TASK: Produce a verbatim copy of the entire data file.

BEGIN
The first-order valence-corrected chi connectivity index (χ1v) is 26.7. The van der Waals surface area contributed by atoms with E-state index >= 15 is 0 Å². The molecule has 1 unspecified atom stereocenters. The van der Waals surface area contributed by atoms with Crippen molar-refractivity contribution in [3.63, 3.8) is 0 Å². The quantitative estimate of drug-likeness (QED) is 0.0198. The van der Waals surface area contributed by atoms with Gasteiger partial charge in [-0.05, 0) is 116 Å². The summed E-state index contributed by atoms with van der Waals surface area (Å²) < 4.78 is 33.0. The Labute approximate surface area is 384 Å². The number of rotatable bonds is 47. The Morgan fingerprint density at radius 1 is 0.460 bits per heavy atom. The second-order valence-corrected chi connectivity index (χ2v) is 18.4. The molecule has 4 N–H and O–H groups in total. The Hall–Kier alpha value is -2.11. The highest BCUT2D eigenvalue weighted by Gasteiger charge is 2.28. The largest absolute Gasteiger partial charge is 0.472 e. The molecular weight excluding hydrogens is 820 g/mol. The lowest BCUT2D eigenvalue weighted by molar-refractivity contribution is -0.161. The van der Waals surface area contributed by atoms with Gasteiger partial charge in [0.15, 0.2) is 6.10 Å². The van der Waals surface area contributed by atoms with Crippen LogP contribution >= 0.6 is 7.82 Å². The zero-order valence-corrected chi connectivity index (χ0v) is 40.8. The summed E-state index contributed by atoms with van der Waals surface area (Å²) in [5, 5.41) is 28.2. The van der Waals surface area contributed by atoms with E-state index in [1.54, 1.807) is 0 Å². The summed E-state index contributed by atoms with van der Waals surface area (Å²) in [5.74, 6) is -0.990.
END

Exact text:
The first-order valence-corrected chi connectivity index (χ1v) is 26.7. The van der Waals surface area contributed by atoms with E-state index >= 15 is 0 Å². The molecule has 1 unspecified atom stereocenters. The van der Waals surface area contributed by atoms with Crippen molar-refractivity contribution in [3.63, 3.8) is 0 Å². The quantitative estimate of drug-likeness (QED) is 0.0198. The van der Waals surface area contributed by atoms with Gasteiger partial charge in [-0.05, 0) is 116 Å². The summed E-state index contributed by atoms with van der Waals surface area (Å²) < 4.78 is 33.0. The Labute approximate surface area is 384 Å². The number of rotatable bonds is 47. The Morgan fingerprint density at radius 1 is 0.460 bits per heavy atom. The second-order valence-corrected chi connectivity index (χ2v) is 18.4. The molecule has 4 N–H and O–H groups in total. The Hall–Kier alpha value is -2.11. The highest BCUT2D eigenvalue weighted by Gasteiger charge is 2.28. The largest absolute Gasteiger partial charge is 0.472 e. The molecular weight excluding hydrogens is 820 g/mol. The lowest BCUT2D eigenvalue weighted by molar-refractivity contribution is -0.161. The van der Waals surface area contributed by atoms with Gasteiger partial charge in [0.15, 0.2) is 6.10 Å². The van der Waals surface area contributed by atoms with Crippen LogP contribution >= 0.6 is 7.82 Å². The zero-order valence-corrected chi connectivity index (χ0v) is 40.8. The summed E-state index contributed by atoms with van der Waals surface area (Å²) in [5, 5.41) is 28.2. The van der Waals surface area contributed by atoms with E-state index in [1.54, 1.807) is 0 Å². The summed E-state index contributed by atoms with van der Waals surface area (Å²) in [5.74, 6) is -0.990.